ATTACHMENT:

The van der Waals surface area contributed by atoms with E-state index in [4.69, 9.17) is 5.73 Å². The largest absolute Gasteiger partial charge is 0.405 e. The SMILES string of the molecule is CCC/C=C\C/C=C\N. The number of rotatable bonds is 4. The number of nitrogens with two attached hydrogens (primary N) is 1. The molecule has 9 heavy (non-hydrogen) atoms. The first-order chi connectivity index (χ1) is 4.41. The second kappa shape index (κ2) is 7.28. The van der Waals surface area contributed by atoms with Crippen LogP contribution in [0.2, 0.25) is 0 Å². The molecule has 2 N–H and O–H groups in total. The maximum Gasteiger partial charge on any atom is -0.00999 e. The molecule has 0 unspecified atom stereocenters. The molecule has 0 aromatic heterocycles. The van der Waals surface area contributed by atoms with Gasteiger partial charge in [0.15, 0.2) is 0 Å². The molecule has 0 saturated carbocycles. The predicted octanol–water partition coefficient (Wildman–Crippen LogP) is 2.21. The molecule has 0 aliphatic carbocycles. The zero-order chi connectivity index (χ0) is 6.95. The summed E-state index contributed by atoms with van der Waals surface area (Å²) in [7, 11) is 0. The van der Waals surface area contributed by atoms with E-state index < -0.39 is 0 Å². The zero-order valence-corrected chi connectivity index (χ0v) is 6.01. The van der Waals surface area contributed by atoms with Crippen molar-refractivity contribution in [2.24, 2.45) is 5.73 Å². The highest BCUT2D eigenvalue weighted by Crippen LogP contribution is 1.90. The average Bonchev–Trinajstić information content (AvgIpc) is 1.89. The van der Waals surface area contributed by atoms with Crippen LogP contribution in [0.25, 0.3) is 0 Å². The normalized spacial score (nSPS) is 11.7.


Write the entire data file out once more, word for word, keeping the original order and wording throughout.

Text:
The van der Waals surface area contributed by atoms with E-state index in [4.69, 9.17) is 5.73 Å². The largest absolute Gasteiger partial charge is 0.405 e. The SMILES string of the molecule is CCC/C=C\C/C=C\N. The number of rotatable bonds is 4. The number of nitrogens with two attached hydrogens (primary N) is 1. The molecule has 9 heavy (non-hydrogen) atoms. The first-order chi connectivity index (χ1) is 4.41. The second kappa shape index (κ2) is 7.28. The van der Waals surface area contributed by atoms with Crippen LogP contribution in [0.2, 0.25) is 0 Å². The molecule has 2 N–H and O–H groups in total. The maximum Gasteiger partial charge on any atom is -0.00999 e. The molecule has 0 unspecified atom stereocenters. The molecule has 0 aromatic heterocycles. The van der Waals surface area contributed by atoms with Gasteiger partial charge in [0.15, 0.2) is 0 Å². The molecule has 0 saturated carbocycles. The predicted octanol–water partition coefficient (Wildman–Crippen LogP) is 2.21. The molecule has 0 aliphatic carbocycles. The zero-order chi connectivity index (χ0) is 6.95. The summed E-state index contributed by atoms with van der Waals surface area (Å²) in [7, 11) is 0. The van der Waals surface area contributed by atoms with E-state index < -0.39 is 0 Å². The zero-order valence-corrected chi connectivity index (χ0v) is 6.01. The van der Waals surface area contributed by atoms with Crippen molar-refractivity contribution in [2.24, 2.45) is 5.73 Å². The highest BCUT2D eigenvalue weighted by Crippen LogP contribution is 1.90. The average Bonchev–Trinajstić information content (AvgIpc) is 1.89. The van der Waals surface area contributed by atoms with Crippen LogP contribution in [0.25, 0.3) is 0 Å². The normalized spacial score (nSPS) is 11.7.